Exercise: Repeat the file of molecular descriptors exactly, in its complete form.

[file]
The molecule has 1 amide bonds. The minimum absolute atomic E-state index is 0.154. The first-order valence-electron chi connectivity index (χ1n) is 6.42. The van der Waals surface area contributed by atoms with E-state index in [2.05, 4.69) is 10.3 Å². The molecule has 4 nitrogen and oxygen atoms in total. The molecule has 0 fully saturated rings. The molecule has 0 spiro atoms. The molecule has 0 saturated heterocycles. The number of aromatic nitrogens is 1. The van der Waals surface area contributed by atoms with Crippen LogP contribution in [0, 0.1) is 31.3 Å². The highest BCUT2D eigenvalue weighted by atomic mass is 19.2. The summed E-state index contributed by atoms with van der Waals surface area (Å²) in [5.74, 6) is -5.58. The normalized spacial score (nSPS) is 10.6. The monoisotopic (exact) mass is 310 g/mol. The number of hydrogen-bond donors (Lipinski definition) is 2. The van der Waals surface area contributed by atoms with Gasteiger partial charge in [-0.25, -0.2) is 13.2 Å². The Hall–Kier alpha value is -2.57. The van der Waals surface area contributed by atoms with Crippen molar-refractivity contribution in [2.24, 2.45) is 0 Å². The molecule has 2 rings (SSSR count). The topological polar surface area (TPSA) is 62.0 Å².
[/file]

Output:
The molecule has 1 amide bonds. The minimum absolute atomic E-state index is 0.154. The first-order valence-electron chi connectivity index (χ1n) is 6.42. The van der Waals surface area contributed by atoms with E-state index in [2.05, 4.69) is 10.3 Å². The molecule has 4 nitrogen and oxygen atoms in total. The molecule has 0 fully saturated rings. The molecule has 0 spiro atoms. The molecule has 0 saturated heterocycles. The number of aromatic nitrogens is 1. The van der Waals surface area contributed by atoms with Crippen LogP contribution in [0, 0.1) is 31.3 Å². The highest BCUT2D eigenvalue weighted by atomic mass is 19.2. The summed E-state index contributed by atoms with van der Waals surface area (Å²) in [5.74, 6) is -5.58. The normalized spacial score (nSPS) is 10.6. The monoisotopic (exact) mass is 310 g/mol. The number of hydrogen-bond donors (Lipinski definition) is 2. The van der Waals surface area contributed by atoms with Gasteiger partial charge in [-0.25, -0.2) is 13.2 Å². The Hall–Kier alpha value is -2.57. The van der Waals surface area contributed by atoms with Crippen molar-refractivity contribution in [2.24, 2.45) is 0 Å². The molecule has 2 rings (SSSR count). The topological polar surface area (TPSA) is 62.0 Å².